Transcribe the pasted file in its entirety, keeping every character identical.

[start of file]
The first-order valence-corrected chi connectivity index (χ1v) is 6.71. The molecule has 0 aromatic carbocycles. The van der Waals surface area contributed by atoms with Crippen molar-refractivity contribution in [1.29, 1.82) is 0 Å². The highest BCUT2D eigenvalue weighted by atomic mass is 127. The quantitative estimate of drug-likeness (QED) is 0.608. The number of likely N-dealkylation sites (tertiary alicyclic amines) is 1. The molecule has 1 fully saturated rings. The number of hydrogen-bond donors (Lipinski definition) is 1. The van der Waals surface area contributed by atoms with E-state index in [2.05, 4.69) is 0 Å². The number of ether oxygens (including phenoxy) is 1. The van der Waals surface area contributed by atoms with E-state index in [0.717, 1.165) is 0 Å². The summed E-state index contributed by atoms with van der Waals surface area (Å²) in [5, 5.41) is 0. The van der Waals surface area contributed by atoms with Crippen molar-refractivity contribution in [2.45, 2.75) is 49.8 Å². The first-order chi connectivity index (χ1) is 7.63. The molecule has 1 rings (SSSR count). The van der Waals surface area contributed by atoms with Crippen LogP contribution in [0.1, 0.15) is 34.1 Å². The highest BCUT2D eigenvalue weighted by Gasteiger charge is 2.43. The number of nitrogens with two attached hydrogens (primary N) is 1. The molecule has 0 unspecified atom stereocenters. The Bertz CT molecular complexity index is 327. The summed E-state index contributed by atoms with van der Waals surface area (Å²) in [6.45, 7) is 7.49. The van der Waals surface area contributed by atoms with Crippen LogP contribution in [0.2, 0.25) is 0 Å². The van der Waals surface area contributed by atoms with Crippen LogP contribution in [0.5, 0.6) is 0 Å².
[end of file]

The first-order valence-corrected chi connectivity index (χ1v) is 6.71. The molecule has 0 aromatic carbocycles. The van der Waals surface area contributed by atoms with Crippen molar-refractivity contribution in [1.29, 1.82) is 0 Å². The highest BCUT2D eigenvalue weighted by atomic mass is 127. The quantitative estimate of drug-likeness (QED) is 0.608. The number of likely N-dealkylation sites (tertiary alicyclic amines) is 1. The molecule has 1 fully saturated rings. The number of hydrogen-bond donors (Lipinski definition) is 1. The van der Waals surface area contributed by atoms with E-state index in [2.05, 4.69) is 0 Å². The number of ether oxygens (including phenoxy) is 1. The van der Waals surface area contributed by atoms with E-state index in [0.717, 1.165) is 0 Å². The summed E-state index contributed by atoms with van der Waals surface area (Å²) in [5, 5.41) is 0. The van der Waals surface area contributed by atoms with Crippen molar-refractivity contribution in [2.45, 2.75) is 49.8 Å². The first-order chi connectivity index (χ1) is 7.63. The molecule has 1 rings (SSSR count). The van der Waals surface area contributed by atoms with Crippen LogP contribution in [0.1, 0.15) is 34.1 Å². The highest BCUT2D eigenvalue weighted by Gasteiger charge is 2.43. The number of nitrogens with two attached hydrogens (primary N) is 1. The molecule has 0 unspecified atom stereocenters. The Bertz CT molecular complexity index is 327. The summed E-state index contributed by atoms with van der Waals surface area (Å²) in [6.45, 7) is 7.49. The van der Waals surface area contributed by atoms with Crippen LogP contribution in [0.2, 0.25) is 0 Å². The van der Waals surface area contributed by atoms with Crippen LogP contribution in [0.5, 0.6) is 0 Å².